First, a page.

Abigail: Over the past almost four months of lockdown, millions of people across New South Wales have tuned in daily to the 11.00 a.m. press conferences, anxiously awaiting updates on the COVID‑19 situation and the toll that the Delta variant has taken on our communities. As restrictions tightened and eased, our work and family lives changed and we all adjusted to the unprecedented impact of the pandemic on the way we live. Then the 70 per cent vaccination date came, so‑called Freedom Day. Many of us tuned in to find out exactly what the new Premier, with his sudden changes to the road map to freedom, would be allowing us to do—except for the 30,000 signing people nationally that use interpreters.

For Auslan users the 11.00 a.m. press conference on COVID restrictions was suddenly and without notice incomprehensible, with the previously reliable live Auslan interpretation absent without any explanation. The Premier's office has since confirmed that it will make no commitments to have Auslan interpreters present at its press conferences, except at pressers hosted by NSW Health. During an unprecedented global pandemic, when it is reasonable to assume that questions asked by the press may relate to public health and safety whether the original press conference is directly related to it or not, that is just not good enough. In refusing to provide Auslan interpretation, the Government is effectively locking deaf and hard‑of‑hearing people out of our democracy and putting public health at risk by limiting the reach of information about COVID.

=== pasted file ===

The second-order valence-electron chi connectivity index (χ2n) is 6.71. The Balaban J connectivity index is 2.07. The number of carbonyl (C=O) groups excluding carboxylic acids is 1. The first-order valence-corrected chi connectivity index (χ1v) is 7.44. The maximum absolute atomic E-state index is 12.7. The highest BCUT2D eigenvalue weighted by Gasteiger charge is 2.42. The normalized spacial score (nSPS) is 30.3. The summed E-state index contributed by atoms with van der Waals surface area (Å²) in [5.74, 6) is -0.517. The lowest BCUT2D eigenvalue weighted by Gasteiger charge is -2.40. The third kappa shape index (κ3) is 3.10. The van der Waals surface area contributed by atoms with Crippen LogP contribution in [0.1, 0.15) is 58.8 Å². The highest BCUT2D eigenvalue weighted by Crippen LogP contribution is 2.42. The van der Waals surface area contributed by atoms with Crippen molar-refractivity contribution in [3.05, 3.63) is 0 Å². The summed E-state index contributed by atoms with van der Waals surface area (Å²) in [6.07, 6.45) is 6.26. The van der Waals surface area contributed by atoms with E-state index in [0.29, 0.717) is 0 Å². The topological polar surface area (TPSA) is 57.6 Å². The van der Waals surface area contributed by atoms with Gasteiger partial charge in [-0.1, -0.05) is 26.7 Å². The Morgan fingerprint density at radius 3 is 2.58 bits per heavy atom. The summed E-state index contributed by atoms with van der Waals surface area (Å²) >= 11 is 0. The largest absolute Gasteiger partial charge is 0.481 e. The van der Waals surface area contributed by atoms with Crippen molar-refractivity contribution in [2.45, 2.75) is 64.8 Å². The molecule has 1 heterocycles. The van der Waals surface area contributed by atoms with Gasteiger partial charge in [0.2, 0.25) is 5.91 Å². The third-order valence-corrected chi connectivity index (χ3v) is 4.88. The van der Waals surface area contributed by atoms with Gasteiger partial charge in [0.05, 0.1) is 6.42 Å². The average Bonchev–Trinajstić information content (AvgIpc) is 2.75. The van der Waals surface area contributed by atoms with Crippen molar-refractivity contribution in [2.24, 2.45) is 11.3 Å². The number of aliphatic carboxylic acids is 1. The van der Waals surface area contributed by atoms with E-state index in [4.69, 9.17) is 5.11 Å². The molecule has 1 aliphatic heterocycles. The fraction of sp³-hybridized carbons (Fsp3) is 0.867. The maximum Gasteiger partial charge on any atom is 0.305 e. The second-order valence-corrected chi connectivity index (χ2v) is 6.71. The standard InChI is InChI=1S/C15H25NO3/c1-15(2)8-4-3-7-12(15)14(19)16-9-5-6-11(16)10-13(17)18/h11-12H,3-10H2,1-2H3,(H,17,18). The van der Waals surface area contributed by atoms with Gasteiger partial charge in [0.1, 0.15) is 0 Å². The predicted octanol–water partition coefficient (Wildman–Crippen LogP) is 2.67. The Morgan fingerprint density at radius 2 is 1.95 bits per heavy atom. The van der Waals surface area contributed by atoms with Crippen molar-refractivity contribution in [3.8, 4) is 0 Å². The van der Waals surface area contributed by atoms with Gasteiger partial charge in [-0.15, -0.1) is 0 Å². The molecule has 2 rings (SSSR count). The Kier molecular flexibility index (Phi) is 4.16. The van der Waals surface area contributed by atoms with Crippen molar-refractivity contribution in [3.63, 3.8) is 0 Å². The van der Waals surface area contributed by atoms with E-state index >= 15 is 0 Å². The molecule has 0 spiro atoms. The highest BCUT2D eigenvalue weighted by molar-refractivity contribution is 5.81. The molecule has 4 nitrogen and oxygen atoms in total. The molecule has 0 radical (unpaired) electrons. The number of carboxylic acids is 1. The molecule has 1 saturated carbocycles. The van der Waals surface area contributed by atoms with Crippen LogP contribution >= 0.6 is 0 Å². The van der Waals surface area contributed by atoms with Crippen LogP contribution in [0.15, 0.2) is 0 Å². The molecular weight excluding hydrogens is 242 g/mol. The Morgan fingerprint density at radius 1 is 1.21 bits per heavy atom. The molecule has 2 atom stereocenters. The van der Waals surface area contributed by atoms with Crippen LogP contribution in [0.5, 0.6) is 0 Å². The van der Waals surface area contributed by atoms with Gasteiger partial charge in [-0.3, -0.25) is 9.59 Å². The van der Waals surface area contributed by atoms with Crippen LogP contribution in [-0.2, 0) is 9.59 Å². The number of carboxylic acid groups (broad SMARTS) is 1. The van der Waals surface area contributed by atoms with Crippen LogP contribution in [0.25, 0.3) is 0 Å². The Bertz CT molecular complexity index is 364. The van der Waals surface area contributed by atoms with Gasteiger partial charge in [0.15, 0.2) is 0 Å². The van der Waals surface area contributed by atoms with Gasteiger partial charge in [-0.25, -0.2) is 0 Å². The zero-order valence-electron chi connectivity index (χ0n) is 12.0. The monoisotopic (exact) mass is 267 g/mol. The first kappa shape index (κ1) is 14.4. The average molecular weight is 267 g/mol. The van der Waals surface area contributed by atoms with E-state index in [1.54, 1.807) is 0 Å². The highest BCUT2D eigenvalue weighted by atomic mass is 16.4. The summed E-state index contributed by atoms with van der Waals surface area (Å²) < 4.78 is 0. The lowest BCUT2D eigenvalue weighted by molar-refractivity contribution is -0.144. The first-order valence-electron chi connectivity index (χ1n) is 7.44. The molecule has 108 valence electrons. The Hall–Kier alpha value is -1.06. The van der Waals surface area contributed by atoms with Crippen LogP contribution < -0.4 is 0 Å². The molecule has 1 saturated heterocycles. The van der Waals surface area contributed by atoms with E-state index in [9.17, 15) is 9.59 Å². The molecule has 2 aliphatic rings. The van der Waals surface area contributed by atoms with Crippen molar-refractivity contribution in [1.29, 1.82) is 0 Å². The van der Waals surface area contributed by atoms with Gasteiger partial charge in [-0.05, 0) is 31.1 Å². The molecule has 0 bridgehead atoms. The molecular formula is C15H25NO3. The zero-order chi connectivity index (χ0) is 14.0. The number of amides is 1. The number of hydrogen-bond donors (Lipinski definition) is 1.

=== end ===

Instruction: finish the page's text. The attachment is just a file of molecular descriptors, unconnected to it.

The motion I am moving today calls on the Government to ensure that Auslan interpreters are present at all pressers at which statements are made about COVID or health orders. It does not even go so far as to call for Auslan interpretation at all government press conferences, which should be the minimum standard of accessibility. I first moved this motion last week as formal business, thinking that the Government would see the importance for public health and accept this absolute bare-minimum ask. But the Government objected, so I move this motion for debate today. I have been informed that the Government's Auslan interpretation contract provides for an interpreter to be available and on standby for the Government, with technology available to provide interpretation remotely if need be. While there is most certainly a need for more Auslan interpreters nationally, that is not an excuse that the Government can hide behind. The decision by the Premier's office to not use these services is not even a matter of convenience. It is a clear message to the deaf and hard-of-hearing community, and people with disability more broadly, that their needs are not important to this Government.